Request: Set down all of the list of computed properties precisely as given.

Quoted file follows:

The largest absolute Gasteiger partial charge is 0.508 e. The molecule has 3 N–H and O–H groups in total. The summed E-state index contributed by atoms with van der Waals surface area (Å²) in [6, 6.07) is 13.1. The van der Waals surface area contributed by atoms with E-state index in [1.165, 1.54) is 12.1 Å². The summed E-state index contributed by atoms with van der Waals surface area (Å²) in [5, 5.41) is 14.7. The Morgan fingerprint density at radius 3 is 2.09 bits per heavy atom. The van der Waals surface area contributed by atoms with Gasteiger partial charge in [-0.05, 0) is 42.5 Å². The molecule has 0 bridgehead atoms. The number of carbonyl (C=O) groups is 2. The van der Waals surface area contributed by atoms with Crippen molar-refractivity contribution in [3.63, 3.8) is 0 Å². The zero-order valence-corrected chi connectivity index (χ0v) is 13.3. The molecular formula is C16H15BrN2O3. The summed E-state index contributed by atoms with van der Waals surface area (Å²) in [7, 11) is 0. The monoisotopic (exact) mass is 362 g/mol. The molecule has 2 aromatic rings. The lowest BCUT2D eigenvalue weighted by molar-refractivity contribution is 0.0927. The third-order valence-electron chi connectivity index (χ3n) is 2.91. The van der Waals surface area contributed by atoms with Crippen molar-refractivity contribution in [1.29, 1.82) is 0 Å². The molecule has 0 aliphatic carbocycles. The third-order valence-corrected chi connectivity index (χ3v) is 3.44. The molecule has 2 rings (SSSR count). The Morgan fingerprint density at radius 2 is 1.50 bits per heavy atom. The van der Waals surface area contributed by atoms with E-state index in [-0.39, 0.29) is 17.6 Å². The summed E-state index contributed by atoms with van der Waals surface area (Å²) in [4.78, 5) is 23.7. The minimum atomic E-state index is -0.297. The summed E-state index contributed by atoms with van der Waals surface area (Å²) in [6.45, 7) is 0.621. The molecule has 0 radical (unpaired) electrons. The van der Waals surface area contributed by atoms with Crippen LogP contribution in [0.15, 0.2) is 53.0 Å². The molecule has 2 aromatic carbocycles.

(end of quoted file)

The largest absolute Gasteiger partial charge is 0.508 e. The molecule has 3 N–H and O–H groups in total. The summed E-state index contributed by atoms with van der Waals surface area (Å²) in [6, 6.07) is 13.1. The van der Waals surface area contributed by atoms with E-state index in [1.165, 1.54) is 12.1 Å². The summed E-state index contributed by atoms with van der Waals surface area (Å²) in [5, 5.41) is 14.7. The Morgan fingerprint density at radius 3 is 2.09 bits per heavy atom. The van der Waals surface area contributed by atoms with Gasteiger partial charge in [-0.05, 0) is 42.5 Å². The molecule has 0 bridgehead atoms. The number of carbonyl (C=O) groups is 2. The van der Waals surface area contributed by atoms with Crippen molar-refractivity contribution in [3.63, 3.8) is 0 Å². The zero-order valence-corrected chi connectivity index (χ0v) is 13.3. The molecular formula is C16H15BrN2O3. The summed E-state index contributed by atoms with van der Waals surface area (Å²) in [7, 11) is 0. The monoisotopic (exact) mass is 362 g/mol. The molecule has 2 aromatic rings. The lowest BCUT2D eigenvalue weighted by molar-refractivity contribution is 0.0927. The third-order valence-electron chi connectivity index (χ3n) is 2.91. The van der Waals surface area contributed by atoms with Crippen molar-refractivity contribution in [1.29, 1.82) is 0 Å². The molecule has 0 aliphatic carbocycles. The third-order valence-corrected chi connectivity index (χ3v) is 3.44. The molecule has 2 rings (SSSR count). The Morgan fingerprint density at radius 2 is 1.50 bits per heavy atom. The van der Waals surface area contributed by atoms with E-state index in [-0.39, 0.29) is 17.6 Å². The summed E-state index contributed by atoms with van der Waals surface area (Å²) in [4.78, 5) is 23.7. The minimum atomic E-state index is -0.297. The summed E-state index contributed by atoms with van der Waals surface area (Å²) in [6.45, 7) is 0.621. The molecule has 0 radical (unpaired) electrons. The van der Waals surface area contributed by atoms with Crippen LogP contribution in [0.15, 0.2) is 53.0 Å². The molecule has 2 aromatic carbocycles.